The Gold Rush on Red Mountain

BENTON CITY – In a tour of Washington wine country, the world’s buyers knew the Red Mountain region for its premium red wines. They stood atop the state’s smallest winemaking district and drank in the view: acres of vineyards, dotted with homes, wineries – and mounds of brown dirt.

Already home to about a dozen wineries, several more are under construction, including a high-profile partnership between the Northwest’s largest wine company and a leading Italian wine family. As many as 40 wineries could be producing wine here in the next decade.

The boom, while welcome, raises concerns about how much development the 4,040-acre Red Mountain appellation can support, prompting industry leaders to begin drafting a plan to limit growth while still allowing potential for restaurants, motels and recreational opportunities.

Red Mountain may be brown now, but it could soon be dollar-bill green for those who buy into the vision for the rural, sagebrush-covered hill.

“We think if we’re successful, and we have every reason to believe so, that we could see anywhere up to 1 million visitors a year on the hill,” said Jim Holmes, a longtime grape grower who harvests 120 acres annually from his Ciel du Cheval Vineyard.

Situated in the lower Yakima Valley, Red Mountain has become known for its red wines: cabernet sauvignon, merlot, cabernet frank, syrah, sangiovese, lemberger and malbec. The federal government recognized it as the state’s fifth wine appellation, or grape-growing region, in 2001.

Whether it can become a thriving tourism draw remains to be seen.

Washington state’s wine industry has exploded in the past two decades, from fewer than 20 wineries in 1981 to more than 360 today. The state is home to more than 30,000 acres of wine grapes, and the industry is worth close to $3 billion to the state’s economy.

On Red Mountain, just 710 acres are planted, but the state has offered several parcels of land for lease to growers and vintners, spurring new development.

Others are pursuing opportunities on the hill on their own.

In 1993, Keith and ReNae Pilgrim began developing their vineyard and winery, Terra Blanca, which now produces nearly 30,000 cases annually. The couple recently completed construction of a new 50,000-square-foot facility that includes a tasting room, banquet and conference rooms, kitchens and barrel storage. Still in the works is an amphitheater for summer concerts.

The number of visitors has increased 150 percent since the new building opened in February, said Pilgrim, who grew up near California’s Napa Valley.

County planning officials already limited subdivision development on the hill in the mid-1990s, reducing the number of homes that could be built on prime wine land.

“If Napa had not had a strong vision, Napa would be a housing bedroom community for San Francisco and there would be no vineyards,” Pilgrim said. “I’m a strong believer in channeling growth in special areas, and not just letting it happen.”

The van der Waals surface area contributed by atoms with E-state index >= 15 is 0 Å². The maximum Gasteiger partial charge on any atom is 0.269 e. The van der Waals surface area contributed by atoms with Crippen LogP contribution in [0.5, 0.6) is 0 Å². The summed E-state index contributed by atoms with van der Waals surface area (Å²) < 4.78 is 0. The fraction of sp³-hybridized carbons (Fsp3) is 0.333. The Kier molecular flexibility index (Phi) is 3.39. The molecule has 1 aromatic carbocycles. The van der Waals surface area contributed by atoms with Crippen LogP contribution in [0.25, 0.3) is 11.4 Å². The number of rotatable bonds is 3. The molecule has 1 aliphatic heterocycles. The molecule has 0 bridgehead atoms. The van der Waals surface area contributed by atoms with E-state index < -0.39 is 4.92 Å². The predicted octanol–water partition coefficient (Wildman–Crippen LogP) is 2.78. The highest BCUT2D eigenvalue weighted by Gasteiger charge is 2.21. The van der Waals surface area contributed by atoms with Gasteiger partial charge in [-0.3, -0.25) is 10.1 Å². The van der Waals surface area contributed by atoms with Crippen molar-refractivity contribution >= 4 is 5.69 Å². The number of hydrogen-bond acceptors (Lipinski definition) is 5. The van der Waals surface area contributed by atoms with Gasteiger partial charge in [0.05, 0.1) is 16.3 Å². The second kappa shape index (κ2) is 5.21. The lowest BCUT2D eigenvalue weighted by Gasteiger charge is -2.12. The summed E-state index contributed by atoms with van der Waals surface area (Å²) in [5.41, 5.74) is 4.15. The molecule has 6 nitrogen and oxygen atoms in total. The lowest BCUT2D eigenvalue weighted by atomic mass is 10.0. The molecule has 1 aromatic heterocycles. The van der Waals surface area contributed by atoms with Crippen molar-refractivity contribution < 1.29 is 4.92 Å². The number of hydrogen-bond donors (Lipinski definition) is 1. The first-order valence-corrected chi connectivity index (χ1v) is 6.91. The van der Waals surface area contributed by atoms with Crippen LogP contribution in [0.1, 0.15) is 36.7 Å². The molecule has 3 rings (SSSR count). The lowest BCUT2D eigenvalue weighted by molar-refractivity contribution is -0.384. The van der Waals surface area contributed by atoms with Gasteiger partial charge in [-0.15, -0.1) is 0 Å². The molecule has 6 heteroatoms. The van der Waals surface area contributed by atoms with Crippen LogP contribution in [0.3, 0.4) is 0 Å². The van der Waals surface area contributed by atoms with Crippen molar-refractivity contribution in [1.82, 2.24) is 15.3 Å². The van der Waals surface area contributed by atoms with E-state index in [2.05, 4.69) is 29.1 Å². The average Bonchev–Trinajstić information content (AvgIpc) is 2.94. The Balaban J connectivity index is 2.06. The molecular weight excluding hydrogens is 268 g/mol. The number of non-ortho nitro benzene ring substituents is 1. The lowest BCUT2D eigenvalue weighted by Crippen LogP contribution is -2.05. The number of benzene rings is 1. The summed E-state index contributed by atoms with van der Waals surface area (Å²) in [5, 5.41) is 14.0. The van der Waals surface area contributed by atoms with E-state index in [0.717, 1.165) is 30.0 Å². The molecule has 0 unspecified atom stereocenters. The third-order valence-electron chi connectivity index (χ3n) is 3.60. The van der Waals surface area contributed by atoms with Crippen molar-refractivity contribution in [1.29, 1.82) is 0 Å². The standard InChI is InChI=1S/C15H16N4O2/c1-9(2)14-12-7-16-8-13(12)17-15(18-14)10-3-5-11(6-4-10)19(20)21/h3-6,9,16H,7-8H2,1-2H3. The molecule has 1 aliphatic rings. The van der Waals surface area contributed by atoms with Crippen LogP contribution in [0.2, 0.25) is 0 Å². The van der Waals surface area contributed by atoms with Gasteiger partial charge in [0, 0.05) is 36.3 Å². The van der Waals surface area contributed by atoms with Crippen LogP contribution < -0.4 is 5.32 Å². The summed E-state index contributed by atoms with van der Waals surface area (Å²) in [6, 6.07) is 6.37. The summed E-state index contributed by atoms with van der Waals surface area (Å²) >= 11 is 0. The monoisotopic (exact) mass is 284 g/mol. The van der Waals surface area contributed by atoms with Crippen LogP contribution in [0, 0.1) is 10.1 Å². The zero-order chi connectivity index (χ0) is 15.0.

A conceptual plan for Red Mountain, completed for Benton County in March, outlines areas for potential development that might accentuate a wine enthusiast’s visit. Ideas include a wine village with restaurants, limited lodging, an interpretive center and wine shop. Hiking and biking trails have also been mentioned.

The next step is to create a master development plan, including a more detailed economic and feasibility study. The state appropriated $200,000 toward the plan, which should be finished later this year.

Of the roughly 4,000 acres, only about half are plantable, said Adam Fyall, community development coordinator for Benton County. At the same time, Red Mountain is working land, so any plan must accommodate farmers as well as wine visitors.

“As a broad brush theme, we would like to see an agrarian landscape there. It just might be an agrarian landscape that has a few more Cadillacs,” Fyall said.

Ste. Michelle Wine Estates, the largest wine company in the Northwest, is teaming with Europe’s famed Antinori family to open a new $6 million winery on Red Mountain. The partners created Col Solare, a popular red wine blend, in 1995.

The Antinori family has been making wine in Italy for 26 generations.

“We’re looking forward to the day when we do get restaurants and little inns and spas there,” said Ted Baseler, Ste. Michelle president and chief executive officer. “Historically, in wine country, it starts with the vineyard, then the wineries, then the amenities.”

The plan really represents a vehicle to link winemakers with tourism developers, said Scott Williams, winemaker for Kiona Vineyards and Winery.

Williams’ father, John, founded the winery in 1980 with Holmes after planting the region’s first vineyards. Now, Kiona is building a new 20,000-square-foot barrel cellar and tasting room.

“There’s lots of small wineries. That’s where the tourism and visitation is important. Those wineries aren’t big enough really to get on a store shelf,” Williams said.

There’s no question wine connoisseurs have bought into the quality of the wine. Red Mountain has been winning top national awards in wine tastings for years. And more than 60 wine buyers and distributors visited Washington wine country, including Red Mountain, last month as part of a tour organized by the Washington Wine Commission.

According to the conceptual plan, an estimated 175,000 wine enthusiasts will visit Red Mountain annually by the year 2025 – a nearly nine-fold increase over the current level.

Holmes believes the tourism potential is even greater. He eventually split from Kiona to pursue grape growing on his own and remains one of only two growers on the hill who haven’t built wineries.

“Red Mountain has become a discovered place,” Holmes said. “A place where people enjoy being, where they can taste these world-class wines – it couldn’t get better than that,” Holmes said.

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